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Legality, Ethics, and TRT

by Kevin Marshall   September 28, 2012 at 2:00PM  |  Views: 3,591

(Kevin Marshall's opinions are his own and do not necessarily represent those of Spike.)

We've talked before about Testosterone Replacement Therapy, the controversial procedure given to some professional fighters to increase their output of testosterone. Though it's been in practice for some time now, it's gained prominence in the public sphere over the course of the last two years due to fighters like Chael Sonnen being suspended for testing above the allowable T/E ratio (Testosterone to Epitestosterone) threshold. It's also been put in the spotlight due to fighters like Sonnen and Dan Henderson being granted Therapeutic Use Exemptions in order to be able to use TRT without fear of suspension or any other retribution.

In short, it's legal cheating. The medical basis for it is dubious, with fighters bringing in doctors to testify on their behalf that aren't even endocrinologists. Sonnen even brought in one doctor who appeared before the Commission looking disheveled, slightly confused, and wearing a black t-shirt. It's all by the books, but it's by the books in the sense that a Marx Brothers farce still follows a script that's written beforehand.

Testosterone Replacement Therapy, Pro and Con
Get More: Testosterone Replacement Therapy, Pro and Con

But that's just what we know about. Many times TRT use and TUEs go unpublished or at least uncovered until well after the fact, if at all. So the question is, should this information be automatically made public, or at the very least should an opponent of a fighter using TRT be informed of it?

In the United States, most State Athletic Commissions that conduct their own drug testing will reveal who's applied for a Therapeutic Use Exemption. Once you've applied for it, it becomes a matter of public record. You're not necessarily forced to disclose if you're undergoing TRT, however the moment you ask for a pass, it's no longer a private medical issue.

That's not necessarily the case in all states, however, and is certainly not the case when the UFC goes to Canada, or Brazil, or Europe, or anywhere else where the responsibility for drug testing falls to the promotion. UFC 152 in Ontario, for example, occurred without Athletic Commission drug testing. So the UFC did their own, and as a private company it's up to them whether or not they make the results public and/or who asked for an exemption.

Needless to say, they didn't tell anyone who did or didn't, and the argument was that they're not allowed to.

Perhaps not under their current guidelines. It's an interesting question that delves into ethics surrounding medical privilege and disclosure. Typically, a person's medical records aren't supposed to be made public. Every person has their right to privacy, and it's at the very least awkward for a private company to ask an employee to allow them to disclose aspects of their medical history and current status.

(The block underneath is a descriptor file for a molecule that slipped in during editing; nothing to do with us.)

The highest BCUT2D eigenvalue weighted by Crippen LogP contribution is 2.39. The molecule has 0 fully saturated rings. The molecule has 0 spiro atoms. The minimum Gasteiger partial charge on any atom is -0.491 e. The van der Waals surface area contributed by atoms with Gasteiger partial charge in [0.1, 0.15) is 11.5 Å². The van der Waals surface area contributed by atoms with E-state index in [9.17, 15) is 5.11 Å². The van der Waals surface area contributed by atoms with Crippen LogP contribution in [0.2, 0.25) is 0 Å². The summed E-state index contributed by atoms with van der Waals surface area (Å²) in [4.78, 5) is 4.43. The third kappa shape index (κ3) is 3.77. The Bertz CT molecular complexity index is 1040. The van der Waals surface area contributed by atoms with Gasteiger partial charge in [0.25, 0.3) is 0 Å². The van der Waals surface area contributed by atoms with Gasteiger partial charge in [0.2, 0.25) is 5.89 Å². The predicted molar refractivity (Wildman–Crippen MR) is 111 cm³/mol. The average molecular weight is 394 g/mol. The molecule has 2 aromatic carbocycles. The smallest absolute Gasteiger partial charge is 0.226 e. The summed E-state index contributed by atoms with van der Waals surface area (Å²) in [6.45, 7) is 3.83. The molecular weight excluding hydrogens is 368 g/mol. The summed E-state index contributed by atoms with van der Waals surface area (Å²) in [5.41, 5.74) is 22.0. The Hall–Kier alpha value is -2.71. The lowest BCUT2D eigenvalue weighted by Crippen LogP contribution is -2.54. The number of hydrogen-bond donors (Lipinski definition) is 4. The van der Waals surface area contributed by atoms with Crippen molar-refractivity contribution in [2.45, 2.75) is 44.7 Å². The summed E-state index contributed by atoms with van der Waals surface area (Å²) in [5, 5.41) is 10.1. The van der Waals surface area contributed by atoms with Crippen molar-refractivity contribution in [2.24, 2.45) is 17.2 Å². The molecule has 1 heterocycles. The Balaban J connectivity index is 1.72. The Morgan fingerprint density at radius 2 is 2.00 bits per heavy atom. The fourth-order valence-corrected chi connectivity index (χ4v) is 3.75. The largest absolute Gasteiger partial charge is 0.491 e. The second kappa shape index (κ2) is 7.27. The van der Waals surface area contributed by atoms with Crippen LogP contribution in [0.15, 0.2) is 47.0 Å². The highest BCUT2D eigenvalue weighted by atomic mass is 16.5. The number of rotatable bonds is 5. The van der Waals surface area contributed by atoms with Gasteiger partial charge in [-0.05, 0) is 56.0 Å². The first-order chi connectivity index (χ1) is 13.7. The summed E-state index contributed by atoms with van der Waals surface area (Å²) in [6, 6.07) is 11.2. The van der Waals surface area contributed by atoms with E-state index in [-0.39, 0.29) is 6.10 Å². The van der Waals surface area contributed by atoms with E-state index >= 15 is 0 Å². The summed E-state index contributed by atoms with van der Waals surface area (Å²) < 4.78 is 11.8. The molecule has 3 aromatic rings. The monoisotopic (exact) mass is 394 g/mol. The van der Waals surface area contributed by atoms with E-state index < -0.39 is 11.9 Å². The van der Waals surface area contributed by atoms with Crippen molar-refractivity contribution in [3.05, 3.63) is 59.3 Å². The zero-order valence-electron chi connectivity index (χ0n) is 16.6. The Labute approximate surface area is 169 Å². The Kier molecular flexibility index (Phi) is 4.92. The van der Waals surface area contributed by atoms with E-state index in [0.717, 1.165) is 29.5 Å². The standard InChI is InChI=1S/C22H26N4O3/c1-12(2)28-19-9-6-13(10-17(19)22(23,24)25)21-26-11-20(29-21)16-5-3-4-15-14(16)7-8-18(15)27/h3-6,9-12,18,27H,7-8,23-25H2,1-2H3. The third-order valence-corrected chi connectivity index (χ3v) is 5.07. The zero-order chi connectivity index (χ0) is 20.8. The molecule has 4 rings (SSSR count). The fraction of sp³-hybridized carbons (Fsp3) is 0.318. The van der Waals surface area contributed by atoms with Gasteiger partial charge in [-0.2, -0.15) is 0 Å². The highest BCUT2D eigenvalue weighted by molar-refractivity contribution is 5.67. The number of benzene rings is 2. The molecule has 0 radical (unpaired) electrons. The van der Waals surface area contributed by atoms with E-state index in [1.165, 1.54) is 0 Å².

However, this isn't exactly a paper distribution company we're talking about. This is a combat sport where a fighter's medical history and conditions don't just impact them personally. The other fighter's health and safety concerns are paramount. The UFC certainly wouldn't allow a fighter to compete, without his knowledge, against a competitor with a transmutable blood disorder. Obviously TRT isn't quite as serious nor does it represent an immediate danger, per se. However, doesn't a fighter have a right to know if his opponent has been given an unfair advantage?

The argument for TRT is that it's supposed to just get guys back to their normal levels. The problem is that what circumstances led to them needing to get their levels back to normal isn't always made clear. More importantly, the average human male has a T/E ratio of 1:1, yet most Athletic Commissions allow for a 4:1 ratio and Nevada allows a 6:1 ratio. Guys competing and training might produce a higher level, but to the layman, that seems a bit much. Regardless of what reasons a fighter using TRT puts forth, it's most definitely an advantage they otherwise wouldn't have.

Even Dana White himself once condemned the practice, noting that a guy like Anderson Silva was 38 years old and didn't need TRT. But his point even then was moot, because the argument that TRT should be allowed in order for older fighters to continue competing is specious. Lower testosterone is a natural part of the aging process. So essentially the argument is that the rules are off if you're older and want to compete, which is like asking for an opponent to tie one hand behind his back in order to compensate for an age and strength discrepancy. It's ludicrous.

Yet Dana White, like so many others, has changed his tune, or at least he's stopped speaking out against it. Like so many others, his official line on the practice is that it's legal. Which is true. However, it's not legal in the sense that theft isn't. It's legal in the sense that it exploits loopholes and the general ignorance and/or outright incompetence on the part of many Athletic Commissions. It's legal, but not intrinsically ethical.

The main hurdle is in getting all parties involved on the same page about TRT and TUE. In the meantime, it's up to the fighters to start demanding to know whether or not their opponent is employing an unfair advantage and especially if he's been given a free pass to do so. Which is unfortunate, because you won't see too many willing to speak out against some fighters that are revered as legends or might be training with them in camp.

Image: Josh Hedges/Zuffa LLC/ Getty Images


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